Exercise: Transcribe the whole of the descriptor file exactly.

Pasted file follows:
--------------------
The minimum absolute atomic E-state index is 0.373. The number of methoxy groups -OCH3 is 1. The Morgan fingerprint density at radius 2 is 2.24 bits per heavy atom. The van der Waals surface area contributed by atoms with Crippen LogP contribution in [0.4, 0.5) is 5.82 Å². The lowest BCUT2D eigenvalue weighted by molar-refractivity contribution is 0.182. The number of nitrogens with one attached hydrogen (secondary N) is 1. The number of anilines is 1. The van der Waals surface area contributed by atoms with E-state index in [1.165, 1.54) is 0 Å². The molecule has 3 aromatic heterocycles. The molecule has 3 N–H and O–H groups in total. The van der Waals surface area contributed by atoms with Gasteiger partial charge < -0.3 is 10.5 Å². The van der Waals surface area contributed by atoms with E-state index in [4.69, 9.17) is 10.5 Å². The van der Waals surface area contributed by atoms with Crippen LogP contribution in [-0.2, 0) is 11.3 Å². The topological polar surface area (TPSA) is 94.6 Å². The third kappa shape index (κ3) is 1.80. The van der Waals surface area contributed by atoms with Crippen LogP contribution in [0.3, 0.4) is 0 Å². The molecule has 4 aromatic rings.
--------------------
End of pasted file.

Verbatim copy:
The minimum absolute atomic E-state index is 0.373. The number of methoxy groups -OCH3 is 1. The Morgan fingerprint density at radius 2 is 2.24 bits per heavy atom. The van der Waals surface area contributed by atoms with Crippen LogP contribution in [0.4, 0.5) is 5.82 Å². The lowest BCUT2D eigenvalue weighted by molar-refractivity contribution is 0.182. The number of nitrogens with one attached hydrogen (secondary N) is 1. The number of anilines is 1. The van der Waals surface area contributed by atoms with E-state index in [1.165, 1.54) is 0 Å². The molecule has 3 aromatic heterocycles. The molecule has 3 N–H and O–H groups in total. The van der Waals surface area contributed by atoms with Gasteiger partial charge < -0.3 is 10.5 Å². The van der Waals surface area contributed by atoms with E-state index in [4.69, 9.17) is 10.5 Å². The van der Waals surface area contributed by atoms with Crippen LogP contribution in [-0.2, 0) is 11.3 Å². The topological polar surface area (TPSA) is 94.6 Å². The third kappa shape index (κ3) is 1.80. The van der Waals surface area contributed by atoms with Crippen LogP contribution in [0.3, 0.4) is 0 Å². The molecule has 4 aromatic rings.